Bench Series (Winter)

Darkness is where the magic of moonlight lives.” – Unknown

Before our part of the world became a winter wonderland, there were two days where I happily found myself – sitting at an outdoor table at the “cabin in the woods” Reindeer Cafe near the miniature railway in Stanley Park. It was wonderful to greet familiar faces behind the concession counter after a closure of almost two years.

One visit with a dear friend included a festive cinnamon scented churro stick and a paper cup of warm apple cider. Despite the sunny afternoon, a late December cold spell added an atmospheric note or two – on our walk over to the concession to catch a flash of coloured lights from the Bright Nights event, we passed a partially frozen lagoon and patterns of hoarfrost that were grass and leafy greenery just a week ago.

My second visit was a delightful al fresco lunch with Terry (delicious veggie burgers with a side of freshly cooked fries and another large apple cider to share) on a balmier day that called for a long walk in the forest afterwards on trails we had to ourselves – a winter afternoon filled with the sound of birdsong and mist rising from the forest floor.

And now amid snow covered sidewalks and freezing temperatures from an Arctic outflow paired with roaring wind, I’ve found shelter at my local coffee bar to gather my thoughts over a soothing hot drink – poised between the ending of one year and a new one about to begin.

These lovely benches sit in the Rose Garden in Stanley Park (Vancouver, B.C.), we came upon them on one of the very last days of autumn.
I couldn’t resist setting the scene for some beautiful bench captures!
At the intersection of four forest trails in the park we find these two conversational benches, across from them, high up in a tree is an eagle’s nest!
Autumn leaf covered benches are now covered in powdery snow lit up by the sun, this bench is located in the Rhododendron Garden.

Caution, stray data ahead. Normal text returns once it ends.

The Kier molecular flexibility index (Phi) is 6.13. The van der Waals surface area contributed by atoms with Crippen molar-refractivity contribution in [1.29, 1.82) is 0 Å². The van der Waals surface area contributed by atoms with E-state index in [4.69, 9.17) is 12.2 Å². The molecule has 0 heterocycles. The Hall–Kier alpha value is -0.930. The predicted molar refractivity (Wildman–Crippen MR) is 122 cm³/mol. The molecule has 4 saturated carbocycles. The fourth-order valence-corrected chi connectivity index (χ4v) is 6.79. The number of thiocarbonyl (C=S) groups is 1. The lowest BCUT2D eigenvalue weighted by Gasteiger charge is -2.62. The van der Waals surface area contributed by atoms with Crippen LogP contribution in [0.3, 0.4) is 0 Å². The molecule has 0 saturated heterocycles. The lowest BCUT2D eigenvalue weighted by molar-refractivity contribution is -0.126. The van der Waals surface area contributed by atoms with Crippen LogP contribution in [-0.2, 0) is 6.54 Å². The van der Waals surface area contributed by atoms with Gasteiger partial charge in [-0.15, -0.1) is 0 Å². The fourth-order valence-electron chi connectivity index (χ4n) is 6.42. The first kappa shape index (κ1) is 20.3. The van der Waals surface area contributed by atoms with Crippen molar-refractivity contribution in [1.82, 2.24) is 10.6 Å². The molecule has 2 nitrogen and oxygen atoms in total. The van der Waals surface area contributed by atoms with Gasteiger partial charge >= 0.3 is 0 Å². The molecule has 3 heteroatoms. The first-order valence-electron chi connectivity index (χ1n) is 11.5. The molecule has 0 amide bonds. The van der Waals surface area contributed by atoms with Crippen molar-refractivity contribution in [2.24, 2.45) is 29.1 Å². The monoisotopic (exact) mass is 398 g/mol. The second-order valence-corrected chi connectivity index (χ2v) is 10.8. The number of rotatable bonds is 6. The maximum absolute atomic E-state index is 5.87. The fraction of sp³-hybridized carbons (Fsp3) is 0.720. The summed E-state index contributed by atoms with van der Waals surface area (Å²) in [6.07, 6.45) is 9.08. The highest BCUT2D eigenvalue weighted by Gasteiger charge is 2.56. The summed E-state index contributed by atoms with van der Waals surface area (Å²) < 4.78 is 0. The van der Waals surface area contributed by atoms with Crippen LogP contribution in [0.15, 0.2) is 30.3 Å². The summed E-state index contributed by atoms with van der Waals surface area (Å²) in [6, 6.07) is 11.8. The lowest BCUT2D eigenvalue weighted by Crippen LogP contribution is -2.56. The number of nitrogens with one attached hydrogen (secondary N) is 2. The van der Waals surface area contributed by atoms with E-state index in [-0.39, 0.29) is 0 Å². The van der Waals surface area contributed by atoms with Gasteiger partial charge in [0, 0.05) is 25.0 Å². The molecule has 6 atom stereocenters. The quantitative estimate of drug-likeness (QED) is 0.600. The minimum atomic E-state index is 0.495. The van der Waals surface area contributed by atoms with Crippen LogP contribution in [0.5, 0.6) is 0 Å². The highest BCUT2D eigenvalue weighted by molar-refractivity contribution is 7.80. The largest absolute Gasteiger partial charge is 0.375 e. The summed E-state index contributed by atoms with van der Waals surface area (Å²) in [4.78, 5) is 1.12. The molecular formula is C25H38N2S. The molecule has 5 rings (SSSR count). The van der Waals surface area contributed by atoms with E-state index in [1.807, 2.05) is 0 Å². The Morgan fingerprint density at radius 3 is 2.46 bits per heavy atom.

We often sit here in the warmer months overlooking Third Beach, winter has a unique beauty of its own even if we choose not to linger.
Our province is experiencing more atmospheric river episodes which have washed all the local snow away, this throne-like chair sits near Second Beach and looks very regal!
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Sweet Tidings

May and October, the best smelling months? December: evergreen, frost, wood smoke , cinnamon.” – Lisa Kleypas

A creamy hot chocolate and Harry Potter were my companions today after practicing yoga at home amid the tail end of yet another historical weather system. The sun made an appearance earlier in the afternoon but soon became swallowed up by stormy clouds and falling rain.

The West Coast has been hosting a rare weather bomb (Bomb Cyclone) for two days now resulting in falling temperatures, pounding rain and destructive winds. Trees bursting in brilliant colour dance as gracefully as they can holding fast to their fluttering leaves while others stand sentinel over heaps of soggy leaves ready for winter. On my way to the shelter of the coffee bar I walked on sidewalks blanketed in a tapestry of fallen leaves, the mingling of colour reminding me of another place and time – the weaving of burgundy, dark green and mottled pale yellow resembling medieval wall hangings.

Back at home we were treated to a darkening sky reflected in neighbouring apartment tower windows – with fast moving clouds in shades of smoky peach travelling in between shards of bright sunlight revealing heavenly blue. Lately, the unsettling weather has paused briefly before a welcome flash of sunset resulting in glorious double rainbows, sweet tidings to those of us struggling during an autumn bereft of sun. Rainbows are a sign of hope and the ones that manifested this fall lifted our spirits…